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SEC Enforcement Focus Areas for Private Equity Fund Managers

In a speech before the Private Equity International Conference yesterday, Bruce Karpati, the chief of the Asset Management Unit of the SEC Enforcement Division reiterated the focus of the Division on private equity and other fund managers. This speech is a sequel to the one delivered by Mr. Karpati last month before the Regulatory Compliance Association which we discussed in our previous communiqué. After reiterating the Division’s increased attention on fund managers and the fact that Enforcement Staff is participating in exams along with OCIE, Mr. Karpati explained the unique characteristics of private equity funds that make them more susceptible to fraud.

He cited, in particular, the ability of private funds to control portfolio companies in a way that is not completely transparent to investors. He also mentioned that private equity funds have long lives and, as a fund ages, investors become less engaged and devote fewer resources to monitoring the fund. Diminished investor oversight opens the door to fraud and warrants more attention by the SEC.

Mr. Karpati focused on certain practices and common conflicts that the Enforcement Division is scrutinizing closely. Among others:

  • Overvaluation of assets especially during the fund raising stage. One type of misconduct that Enforcement observed is the practice of writing up assets during a fund raising period and writing them down as soon as the period closes. This practice highlights the importance of interim valuations.
     

  • The conflict between the profitability of the management company and the best interests of investors, a conflict particularly acute at publicly-traded management companies that feel pressure from shareholders.
     

  • The shifting of expenses from the management company to the funds including using the funds’ buying power to get better deals from vendors — such as law and accounting firms — for the management company at the expense of the fund. It appears that Mr. Karpati is referring here to practices whereby the management company negotiates discounted rates for work done on behalf of the management company and higher rates for the funds, having effectively higher rates charged for fund work to subsidize the work done for the management company.
     

  • Charging additional fees especially to portfolio companies where such fees are not clearly described in the partnership agreement.
     

  • Conflicts arising from managing different clients, investors and products under the same umbrella. According to Mr. Karpati, the Enforcement Division has observed troubling behavior caused by side-by-side management. He gave three examples:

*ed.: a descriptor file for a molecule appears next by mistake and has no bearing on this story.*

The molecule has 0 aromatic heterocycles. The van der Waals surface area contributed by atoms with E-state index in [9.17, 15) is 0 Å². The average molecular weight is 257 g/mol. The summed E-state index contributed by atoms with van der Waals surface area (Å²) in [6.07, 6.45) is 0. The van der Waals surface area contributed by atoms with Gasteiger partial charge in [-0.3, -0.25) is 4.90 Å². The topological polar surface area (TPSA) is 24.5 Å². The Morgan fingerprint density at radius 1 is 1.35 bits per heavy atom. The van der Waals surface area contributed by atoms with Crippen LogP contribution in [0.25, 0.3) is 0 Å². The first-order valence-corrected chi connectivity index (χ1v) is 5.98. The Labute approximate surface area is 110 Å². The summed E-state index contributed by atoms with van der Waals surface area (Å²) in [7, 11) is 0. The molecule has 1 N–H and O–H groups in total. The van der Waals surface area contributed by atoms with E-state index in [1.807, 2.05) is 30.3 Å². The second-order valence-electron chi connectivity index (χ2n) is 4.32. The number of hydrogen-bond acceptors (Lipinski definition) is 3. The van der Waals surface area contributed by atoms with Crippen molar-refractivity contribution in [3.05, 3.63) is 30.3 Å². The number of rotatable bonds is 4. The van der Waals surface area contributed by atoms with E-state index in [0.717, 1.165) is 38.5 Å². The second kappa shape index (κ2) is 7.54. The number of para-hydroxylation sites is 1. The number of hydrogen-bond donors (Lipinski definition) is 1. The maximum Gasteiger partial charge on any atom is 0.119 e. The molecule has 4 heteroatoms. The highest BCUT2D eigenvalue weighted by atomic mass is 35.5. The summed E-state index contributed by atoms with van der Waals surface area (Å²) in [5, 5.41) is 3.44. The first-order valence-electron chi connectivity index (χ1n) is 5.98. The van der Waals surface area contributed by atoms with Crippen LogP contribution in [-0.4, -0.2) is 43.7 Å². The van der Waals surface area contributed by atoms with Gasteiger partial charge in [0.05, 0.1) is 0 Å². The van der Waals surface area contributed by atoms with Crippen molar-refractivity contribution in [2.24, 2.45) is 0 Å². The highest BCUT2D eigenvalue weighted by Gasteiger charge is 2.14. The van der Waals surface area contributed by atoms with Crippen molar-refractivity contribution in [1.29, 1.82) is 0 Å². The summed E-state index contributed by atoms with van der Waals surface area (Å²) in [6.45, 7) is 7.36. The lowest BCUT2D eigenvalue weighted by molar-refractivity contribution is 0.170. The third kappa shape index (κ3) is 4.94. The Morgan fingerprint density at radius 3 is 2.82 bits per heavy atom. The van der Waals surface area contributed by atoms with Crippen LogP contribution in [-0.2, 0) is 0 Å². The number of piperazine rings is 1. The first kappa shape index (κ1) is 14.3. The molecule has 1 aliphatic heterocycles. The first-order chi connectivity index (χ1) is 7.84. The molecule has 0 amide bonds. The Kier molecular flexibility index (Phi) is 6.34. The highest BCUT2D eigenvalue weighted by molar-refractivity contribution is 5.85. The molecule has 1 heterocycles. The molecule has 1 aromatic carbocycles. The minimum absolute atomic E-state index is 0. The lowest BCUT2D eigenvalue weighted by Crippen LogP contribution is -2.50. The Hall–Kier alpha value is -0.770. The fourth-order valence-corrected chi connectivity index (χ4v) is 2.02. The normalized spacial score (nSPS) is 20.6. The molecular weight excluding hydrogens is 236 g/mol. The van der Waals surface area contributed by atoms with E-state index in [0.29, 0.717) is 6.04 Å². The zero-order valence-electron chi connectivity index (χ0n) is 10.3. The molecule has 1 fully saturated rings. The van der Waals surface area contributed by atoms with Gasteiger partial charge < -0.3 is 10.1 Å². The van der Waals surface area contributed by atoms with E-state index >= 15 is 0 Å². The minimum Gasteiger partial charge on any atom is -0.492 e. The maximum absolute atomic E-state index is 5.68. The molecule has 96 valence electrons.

• Broken deal expenses rolled into future transactions resulting in certain preferred clients incurring no broken deal expenses at all, while such expenses are absorbed by a core co-mingled fund.
       

    • Improper shifting of organizational expenses, where co-mingled vehicles foot the bill for preferred clients.
       

    • Complementary products supporting each other such as a primary vehicle making fund commitments to create deal flow for a more profitable co-investment vehicle.
       

  • Conflicts with a manager’s other businesses which may be run in parallel with the adviser and may incentivize managers to usurp investment opportunities or enter into related party transactions at the expense of investors.

Mr. Karpati also spoke about the Division of Enforcement’s risk analytic initiative which is paying close attention to “zombie managers”, i.e. managers of funds that continue to charge management fees, even though the funds are inactive or not actively managed. Mr. Karpati focused on zombie funds and managers in previous speeches as well (http://www.sec.gov/news/speech/2012/spch121812bk.htm). Inhiswords, "[t]here has been concern, widely cited in the industry, that managers of what are called ‘zombie’ funds are delaying the liquidation of their holdings because the income derived from these assets is their only source of revenue.  Using certain data sources, [the] risk analytic initiative seeks to identify those private equity fund advisers that may be improperly failing to liquidate assets, or have been misrepresenting the value of their holdings to investors. This initiative has brought attention to a practice that went undetected for many years."

 

The SEC speech can be found here: http://www.sec.gov/news/speech/2013/spch012313bk.htm

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